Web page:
Beetles Jokes

  • Funny Jokes

    Q: What do you call an elephant wearing pink earmuffs and a dress?
    A: Anything you want, it can't hear you.
    Q: Why is an elephant big, grey, and wrinkly?
    A: Because, if it was small, white and smooth it would be an Aspirin.
    Q: What's grey and white on the inside and red on the outside?
    A: An inside out elephant.
    Q: What is grey and not there.
    A: No elephants.
    Q: How do you shoot a blue elephant?
    A: With a blue elephant gun, of course.
    Q: How do you shoot a red elephant?
    A: No, not with a red elephant gun. You strangle him until he turns blue, and then shoot him with a blue elephant gun.
    Q: How do you shoot a green elephant?
    A: Tell him a dirty joke so he turns red, strangle him until he turns blue, and then shoot him with a blue elephant gun.
    Q: How do you shoot a yellow elephant?
    A: Ever seen a yellow elephant? (Stup-pid, fuul, idyut!)
    Q: Why are elephants wrinkled?
    A: Have you ever tried to iron one?
    Q: Why did more...

    A guy goes to the hardware store to buy some insecticde. He hold up a box and asks the store manager, " Is this stuff good for beetles?" The manager replies, " NO, it'll kill' em"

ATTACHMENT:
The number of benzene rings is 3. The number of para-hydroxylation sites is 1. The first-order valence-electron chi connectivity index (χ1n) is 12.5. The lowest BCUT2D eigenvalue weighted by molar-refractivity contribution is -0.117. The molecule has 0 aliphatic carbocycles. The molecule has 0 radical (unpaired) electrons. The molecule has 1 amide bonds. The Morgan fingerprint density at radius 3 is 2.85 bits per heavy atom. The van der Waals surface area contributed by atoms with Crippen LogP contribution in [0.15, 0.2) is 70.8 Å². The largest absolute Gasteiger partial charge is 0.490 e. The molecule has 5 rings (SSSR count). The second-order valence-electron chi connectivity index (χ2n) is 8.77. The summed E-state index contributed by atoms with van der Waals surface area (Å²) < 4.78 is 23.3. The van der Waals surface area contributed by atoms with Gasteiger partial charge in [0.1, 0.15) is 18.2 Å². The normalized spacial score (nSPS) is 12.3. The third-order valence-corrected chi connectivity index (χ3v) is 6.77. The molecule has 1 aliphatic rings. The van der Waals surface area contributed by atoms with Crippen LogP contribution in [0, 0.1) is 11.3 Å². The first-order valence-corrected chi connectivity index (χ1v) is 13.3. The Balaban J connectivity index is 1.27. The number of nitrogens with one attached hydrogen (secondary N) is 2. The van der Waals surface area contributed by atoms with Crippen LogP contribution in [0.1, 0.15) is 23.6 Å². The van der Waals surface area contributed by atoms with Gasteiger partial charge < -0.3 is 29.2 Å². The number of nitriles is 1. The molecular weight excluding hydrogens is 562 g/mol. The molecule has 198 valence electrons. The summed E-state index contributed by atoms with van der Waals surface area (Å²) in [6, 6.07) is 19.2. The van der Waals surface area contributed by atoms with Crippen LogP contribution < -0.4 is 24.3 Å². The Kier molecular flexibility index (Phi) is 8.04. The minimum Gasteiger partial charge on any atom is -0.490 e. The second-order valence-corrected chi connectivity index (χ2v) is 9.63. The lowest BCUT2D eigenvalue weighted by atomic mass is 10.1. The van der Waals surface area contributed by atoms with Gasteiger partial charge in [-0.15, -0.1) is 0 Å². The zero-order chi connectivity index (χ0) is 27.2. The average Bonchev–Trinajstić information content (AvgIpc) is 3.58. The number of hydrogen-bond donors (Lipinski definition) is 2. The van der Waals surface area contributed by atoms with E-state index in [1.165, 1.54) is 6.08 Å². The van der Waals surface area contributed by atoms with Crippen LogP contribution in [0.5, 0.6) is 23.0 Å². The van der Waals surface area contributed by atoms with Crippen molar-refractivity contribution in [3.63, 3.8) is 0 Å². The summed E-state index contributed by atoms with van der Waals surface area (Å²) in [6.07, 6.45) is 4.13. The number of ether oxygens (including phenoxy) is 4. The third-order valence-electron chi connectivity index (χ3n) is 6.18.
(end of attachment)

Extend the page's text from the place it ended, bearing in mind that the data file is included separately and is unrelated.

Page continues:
On the subject of small lodgins in Tokyo comes the small pets...

    For 400 yen, Japanese pedestrians can now buy a pair of live, three-inch Kabutomushi (horned beetles) from a vending machine. The four machines in central Japan, previously used for selling fresh vegetables, sell out each day, according to Japanese newspapers, with people travelling over 100 miles to make a purchase. Raising beetles as pets has a long tradition in Japan. Last August, a 36-year-old Japanese company president paid a record 10 million yen (nearly $100,000) for a giant stag beetle

    My two favourite anecdotes on this subject demonstrate the difference
    between renewable and non-renewable resources. First the non-renewable:
    The congregation of a small stone church (in England?) decided that the
    stone which formed the step up to the front door had become two worn by its
    years of use, and would have to be replaced. Unfortunately, there were hardly
    any funds available for the replacement. Then someone came up with the bright
    idea that the replacement could be postponed for many years by simply turning
    the block of stone over.
    They discovered that their great-grandparents had beaten them to it.
    Now the renewable:
    An entomologist at New College, Oxford ("New" because its only a few
    centuries old), discovered beetles infesting the oak beams supporting the roof
    of the Great Hall. It was fairly urgent that these be replaced before the roof
    collapsed-but anyone who has looked at the price of oak lately can tell more...

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